Last week, we examined how to make our Yoga practice of being present, abhyāsa, stable and strong (YS I, 13-14). This week, we are revisiting the other side of this practice – how to let go of unhealthy attachments, vairāgyam (YS I, 15-16), standing in our way of being present.
Patanjali’s Yoga Sutra-s (YS) I-15 Dṛṣtā (seen)-anuśravika (or heard about) viṣaya (sense objects)-vitṛṣ (thirst)-ņasya (gone) vaśīkārasamjnā (one who has mastered the senses) vai (no)-rāgyam (attraction)
For one who has mastered the senses, anything either seen (directly via the senses) or heard about (indirectly from others) is no longer attractive to this Yogi.
Attachments can Serve or Harm us Our attraction (rāga, YS II-3) to the world around us is endless. We see a beautiful new dress, and we want to buy it. We hear about a new style of Yoga, and we want to experience it. We are attracted to, and then become attached to, whatever we desire. The longer we feed that attraction, the stronger that attachment becomes.
These attachments are not bad in themselves. The question is whether these attachments are serving or harming us - will they keep us from being grounded and centred (tannirodhaḥ, YS I-12) or will they bring us closer to that yogic state of mind-body?
A Vaśīkārasamjnā is a Yogi who has complete mastery over the senses. She no longer thirsts for anything that takes her off the path of being present. She no longer desires those unhealthy attachments that keep her from being deeply grounded in her own being.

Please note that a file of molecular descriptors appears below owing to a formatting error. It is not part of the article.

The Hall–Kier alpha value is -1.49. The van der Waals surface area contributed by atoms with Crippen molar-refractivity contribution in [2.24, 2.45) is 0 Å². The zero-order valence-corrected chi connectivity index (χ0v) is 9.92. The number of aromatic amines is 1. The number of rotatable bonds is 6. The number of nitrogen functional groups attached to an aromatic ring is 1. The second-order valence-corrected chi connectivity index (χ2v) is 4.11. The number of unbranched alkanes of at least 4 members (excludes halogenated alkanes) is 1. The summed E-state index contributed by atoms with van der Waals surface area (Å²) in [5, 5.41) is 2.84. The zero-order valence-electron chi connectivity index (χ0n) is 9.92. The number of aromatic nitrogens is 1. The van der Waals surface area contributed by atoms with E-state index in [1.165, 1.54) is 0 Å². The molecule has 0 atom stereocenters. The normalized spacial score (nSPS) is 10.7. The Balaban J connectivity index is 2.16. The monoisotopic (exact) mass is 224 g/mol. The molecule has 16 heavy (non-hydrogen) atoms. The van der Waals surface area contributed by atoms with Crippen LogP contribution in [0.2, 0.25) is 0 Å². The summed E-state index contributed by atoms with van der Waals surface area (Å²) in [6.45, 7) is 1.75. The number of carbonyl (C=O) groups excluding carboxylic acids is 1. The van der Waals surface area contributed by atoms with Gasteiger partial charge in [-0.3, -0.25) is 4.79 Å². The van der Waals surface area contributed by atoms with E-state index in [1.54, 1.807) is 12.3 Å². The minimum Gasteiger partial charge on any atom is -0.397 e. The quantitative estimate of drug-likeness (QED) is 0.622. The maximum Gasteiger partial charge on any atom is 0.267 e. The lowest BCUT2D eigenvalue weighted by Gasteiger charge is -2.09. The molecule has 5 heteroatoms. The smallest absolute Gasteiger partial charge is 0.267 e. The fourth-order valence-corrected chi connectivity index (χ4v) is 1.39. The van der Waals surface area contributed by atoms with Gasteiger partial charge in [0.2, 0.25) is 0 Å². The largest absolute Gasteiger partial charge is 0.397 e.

Letting Go Takes Its Own Time Detachment (vairāgyam) must come naturally as a result of our practice (abhyāsa). The more we link with our-Selves through self-care practices, the easier it will become to let go of unhealthy practices that throw us off-course. If we try to let go of something before we are ready, it will not last. We cannot use our willpower to let go. We must let it happen naturally like a ripe fruit falls off a vine when it is ready. That ripening process takes its own time. Our effort should be placed on letting in the new (abhyāsa) rather than desperately trying to let go of the old (vairāgyam). Sooner or later, that state of letting go will naturally arise and our unhealthy attachments will just fall away.
Patanjali’s Yoga Sutra-s (YS) I-16 Tat (that)-param (which is higher) puruṣa (Self)-khyāteḥ (known) guņa (mental states)-vaitṛṣņyam (do not play tricks on us anymore)
An even higher level of detachment (vairāgyam, YS I-15) occurs when our mental states no longer play tricks on us. This only happens through Grace.
Freedom from the Mind’s Games - A State of Grace The Yogic tradition, based in Sāṅkhya philosophy, describes three mental states (guna-s): tamas- not enough energy, rajas - too much energy, or sattva – balanced energy. When these mental states no longer throw us off balance, we are in a state of Grace. We cannot control when this deeper level of detachment will occur. We have to patiently wait for that state of Grace to strengthen our resolve to let go of unhealthy attachments that are no longer serving our path towards wholeness.
This is one of my favourite Yoga Sutra-s (YS). It a reminder to surrender to what IS, to trust that our lives are perfectly orchestrated to bring us home to our true Selves (Puruṣa). If you believe in Parampuruṣa, the Great Spirit, this YS can also be a reminder to ask for help when lost in unhealthy attachments. Ask for healing, and Grace will come when you are ripe for Freedom.
Yoga Sutra Questions What unhealthy attachments do I want to let go of right now? What self-care practices can I do to help me let go (see October 20th Tools of Support)? Can I ask for help?